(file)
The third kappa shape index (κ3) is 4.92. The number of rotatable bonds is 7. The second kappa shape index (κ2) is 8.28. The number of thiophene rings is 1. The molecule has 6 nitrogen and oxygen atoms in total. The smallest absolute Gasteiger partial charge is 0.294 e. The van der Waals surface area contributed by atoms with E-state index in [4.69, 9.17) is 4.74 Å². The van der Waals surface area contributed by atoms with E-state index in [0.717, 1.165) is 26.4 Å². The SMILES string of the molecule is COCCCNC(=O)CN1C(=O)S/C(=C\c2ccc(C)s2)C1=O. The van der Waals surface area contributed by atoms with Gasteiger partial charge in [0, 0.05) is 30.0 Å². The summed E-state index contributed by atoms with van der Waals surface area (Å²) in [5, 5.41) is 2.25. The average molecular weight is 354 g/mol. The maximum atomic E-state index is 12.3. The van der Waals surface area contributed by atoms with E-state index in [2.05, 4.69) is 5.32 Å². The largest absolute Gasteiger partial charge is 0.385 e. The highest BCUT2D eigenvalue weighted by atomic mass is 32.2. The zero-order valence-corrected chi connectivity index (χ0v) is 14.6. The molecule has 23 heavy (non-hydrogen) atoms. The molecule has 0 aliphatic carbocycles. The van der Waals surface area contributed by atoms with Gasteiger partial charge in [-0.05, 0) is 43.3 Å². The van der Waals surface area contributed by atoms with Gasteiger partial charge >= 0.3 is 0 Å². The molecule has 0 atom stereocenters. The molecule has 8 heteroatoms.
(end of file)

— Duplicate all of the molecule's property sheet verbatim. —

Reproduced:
The third kappa shape index (κ3) is 4.92. The number of rotatable bonds is 7. The second kappa shape index (κ2) is 8.28. The number of thiophene rings is 1. The molecule has 6 nitrogen and oxygen atoms in total. The smallest absolute Gasteiger partial charge is 0.294 e. The van der Waals surface area contributed by atoms with E-state index in [4.69, 9.17) is 4.74 Å². The van der Waals surface area contributed by atoms with E-state index in [0.717, 1.165) is 26.4 Å². The SMILES string of the molecule is COCCCNC(=O)CN1C(=O)S/C(=C\c2ccc(C)s2)C1=O. The van der Waals surface area contributed by atoms with Gasteiger partial charge in [0, 0.05) is 30.0 Å². The summed E-state index contributed by atoms with van der Waals surface area (Å²) in [5, 5.41) is 2.25. The average molecular weight is 354 g/mol. The maximum atomic E-state index is 12.3. The van der Waals surface area contributed by atoms with E-state index in [2.05, 4.69) is 5.32 Å². The largest absolute Gasteiger partial charge is 0.385 e. The highest BCUT2D eigenvalue weighted by atomic mass is 32.2. The zero-order valence-corrected chi connectivity index (χ0v) is 14.6. The molecule has 23 heavy (non-hydrogen) atoms. The molecule has 0 aliphatic carbocycles. The van der Waals surface area contributed by atoms with Gasteiger partial charge in [-0.05, 0) is 43.3 Å². The van der Waals surface area contributed by atoms with Gasteiger partial charge >= 0.3 is 0 Å². The molecule has 0 atom stereocenters. The molecule has 8 heteroatoms.